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Containing Syria's chemical weapons

Little-noticed amid the fighting and attempted cease-fire in Syria are the stockpiles of chemical weapons. The US and others are trying to check their use or theft. Russia also needs to pressure Assad into ensuring they are safely stored.

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Amateur video taken April 18 shows smoke from a purported Army shelling in Homs, Syria, nearly a week after a cease-fire took effect.

Shaam News Network/AP Photo

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Of all the tensions over the fighting in Syria, none is as worrisome as the future of the chemical weapons stockpiled in sites around the country.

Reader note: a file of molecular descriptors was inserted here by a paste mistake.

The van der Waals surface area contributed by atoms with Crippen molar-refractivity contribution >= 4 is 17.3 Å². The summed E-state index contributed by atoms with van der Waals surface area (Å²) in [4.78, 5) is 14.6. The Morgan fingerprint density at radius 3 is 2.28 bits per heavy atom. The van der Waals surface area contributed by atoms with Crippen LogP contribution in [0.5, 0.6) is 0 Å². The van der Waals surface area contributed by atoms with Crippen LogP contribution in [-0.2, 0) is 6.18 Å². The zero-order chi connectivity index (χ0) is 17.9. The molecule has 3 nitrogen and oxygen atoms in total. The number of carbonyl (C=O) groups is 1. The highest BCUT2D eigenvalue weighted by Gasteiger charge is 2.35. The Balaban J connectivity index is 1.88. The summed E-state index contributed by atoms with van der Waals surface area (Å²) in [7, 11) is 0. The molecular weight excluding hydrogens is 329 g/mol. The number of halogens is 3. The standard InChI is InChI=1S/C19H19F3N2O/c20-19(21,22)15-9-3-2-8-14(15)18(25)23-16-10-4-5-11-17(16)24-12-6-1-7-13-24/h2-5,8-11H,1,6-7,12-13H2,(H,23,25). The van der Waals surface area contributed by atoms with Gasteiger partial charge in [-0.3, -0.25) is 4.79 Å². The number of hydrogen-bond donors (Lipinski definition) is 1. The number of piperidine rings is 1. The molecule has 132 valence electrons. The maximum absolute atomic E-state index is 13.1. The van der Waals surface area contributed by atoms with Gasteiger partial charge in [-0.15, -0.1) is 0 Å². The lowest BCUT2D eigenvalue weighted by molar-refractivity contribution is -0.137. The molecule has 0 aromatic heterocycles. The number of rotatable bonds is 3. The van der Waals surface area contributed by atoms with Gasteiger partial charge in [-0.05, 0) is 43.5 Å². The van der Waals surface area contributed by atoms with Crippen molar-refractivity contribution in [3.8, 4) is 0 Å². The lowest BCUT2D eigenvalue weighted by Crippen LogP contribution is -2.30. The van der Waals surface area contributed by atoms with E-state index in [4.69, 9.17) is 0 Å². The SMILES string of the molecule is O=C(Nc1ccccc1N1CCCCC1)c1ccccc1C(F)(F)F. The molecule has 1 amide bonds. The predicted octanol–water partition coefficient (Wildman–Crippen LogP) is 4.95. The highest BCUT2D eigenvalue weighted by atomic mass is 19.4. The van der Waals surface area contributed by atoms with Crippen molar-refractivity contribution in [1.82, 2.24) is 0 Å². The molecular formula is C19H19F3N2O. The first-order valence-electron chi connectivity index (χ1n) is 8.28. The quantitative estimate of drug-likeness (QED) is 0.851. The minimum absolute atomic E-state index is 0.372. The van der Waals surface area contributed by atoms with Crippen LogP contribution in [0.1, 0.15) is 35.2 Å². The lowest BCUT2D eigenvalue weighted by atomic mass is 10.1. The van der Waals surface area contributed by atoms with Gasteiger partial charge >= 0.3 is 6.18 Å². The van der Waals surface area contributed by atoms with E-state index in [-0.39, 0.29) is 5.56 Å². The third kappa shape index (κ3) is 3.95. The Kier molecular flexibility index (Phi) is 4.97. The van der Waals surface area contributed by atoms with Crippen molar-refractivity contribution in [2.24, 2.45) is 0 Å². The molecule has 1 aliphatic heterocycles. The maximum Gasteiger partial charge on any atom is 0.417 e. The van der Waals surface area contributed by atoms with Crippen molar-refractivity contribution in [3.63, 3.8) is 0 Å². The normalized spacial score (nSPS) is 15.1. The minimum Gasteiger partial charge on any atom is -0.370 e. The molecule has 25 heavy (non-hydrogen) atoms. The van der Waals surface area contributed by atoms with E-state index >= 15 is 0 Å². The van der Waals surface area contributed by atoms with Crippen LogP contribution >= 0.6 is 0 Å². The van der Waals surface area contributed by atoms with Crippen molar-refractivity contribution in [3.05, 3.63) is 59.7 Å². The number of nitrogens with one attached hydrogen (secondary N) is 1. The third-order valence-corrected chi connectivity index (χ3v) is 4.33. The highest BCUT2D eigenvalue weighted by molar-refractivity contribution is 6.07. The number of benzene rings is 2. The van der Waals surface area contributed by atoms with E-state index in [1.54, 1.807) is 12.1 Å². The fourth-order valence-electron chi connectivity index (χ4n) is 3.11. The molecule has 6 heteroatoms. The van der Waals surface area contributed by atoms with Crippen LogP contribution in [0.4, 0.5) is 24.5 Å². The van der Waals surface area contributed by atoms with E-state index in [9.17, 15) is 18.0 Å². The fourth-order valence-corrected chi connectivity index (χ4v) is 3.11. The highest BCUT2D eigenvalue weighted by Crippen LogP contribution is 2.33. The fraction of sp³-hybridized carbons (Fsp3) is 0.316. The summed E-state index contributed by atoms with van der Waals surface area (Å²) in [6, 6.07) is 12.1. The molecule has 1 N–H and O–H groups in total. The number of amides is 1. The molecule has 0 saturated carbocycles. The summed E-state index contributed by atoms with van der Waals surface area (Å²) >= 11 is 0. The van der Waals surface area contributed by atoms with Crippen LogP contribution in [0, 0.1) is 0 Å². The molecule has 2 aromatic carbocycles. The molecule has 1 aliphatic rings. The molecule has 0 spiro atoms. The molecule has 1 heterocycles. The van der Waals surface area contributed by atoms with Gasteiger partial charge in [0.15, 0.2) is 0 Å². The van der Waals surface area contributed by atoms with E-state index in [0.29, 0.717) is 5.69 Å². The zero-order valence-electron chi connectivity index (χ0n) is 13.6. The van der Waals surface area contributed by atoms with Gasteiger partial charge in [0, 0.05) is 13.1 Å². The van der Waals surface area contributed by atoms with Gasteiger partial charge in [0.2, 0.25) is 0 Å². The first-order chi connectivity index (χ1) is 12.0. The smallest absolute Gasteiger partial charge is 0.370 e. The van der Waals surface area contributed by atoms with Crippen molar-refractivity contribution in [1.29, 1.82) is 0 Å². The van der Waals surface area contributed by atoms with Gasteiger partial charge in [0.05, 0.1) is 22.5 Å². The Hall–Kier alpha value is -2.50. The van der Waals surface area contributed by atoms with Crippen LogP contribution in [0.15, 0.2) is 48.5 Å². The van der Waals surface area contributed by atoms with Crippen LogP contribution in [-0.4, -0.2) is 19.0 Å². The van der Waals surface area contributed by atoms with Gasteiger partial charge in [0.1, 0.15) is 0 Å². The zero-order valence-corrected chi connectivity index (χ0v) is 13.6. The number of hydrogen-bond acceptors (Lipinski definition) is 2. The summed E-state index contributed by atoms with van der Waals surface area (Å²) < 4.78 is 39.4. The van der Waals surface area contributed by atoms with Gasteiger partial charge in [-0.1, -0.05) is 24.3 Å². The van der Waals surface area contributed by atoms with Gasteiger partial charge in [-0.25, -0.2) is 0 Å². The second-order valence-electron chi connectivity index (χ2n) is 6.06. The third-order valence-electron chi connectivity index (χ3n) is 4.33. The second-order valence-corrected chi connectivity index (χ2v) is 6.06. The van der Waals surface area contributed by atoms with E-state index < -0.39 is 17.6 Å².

Will they be stolen, moved, or even used if the Assad regime starts to collapse?

No one really knows.

Unlike Iran’s mere potential to build a nuclear weapon or North Korea’s underground testing of nuclear devices, Syria’s chemical weapons are ready for action – and right in the middle of a uncertain civil war.

“The country is a chemical powder keg ready to explode,” states a March report by the James Martin Center for Nonproliferation Studies at the Monterey Institute of International Studies.

Frightening as that may be, the United States, Israel, Jordan, Turkey, and other states have come up with contingency plans to prevent the weapons from being used (by quietly warning Bashar al-Assad) or to keep them from falling in the hands of terrorists (by monitoring the sites remotely and guarding Syria’s borders carefully).

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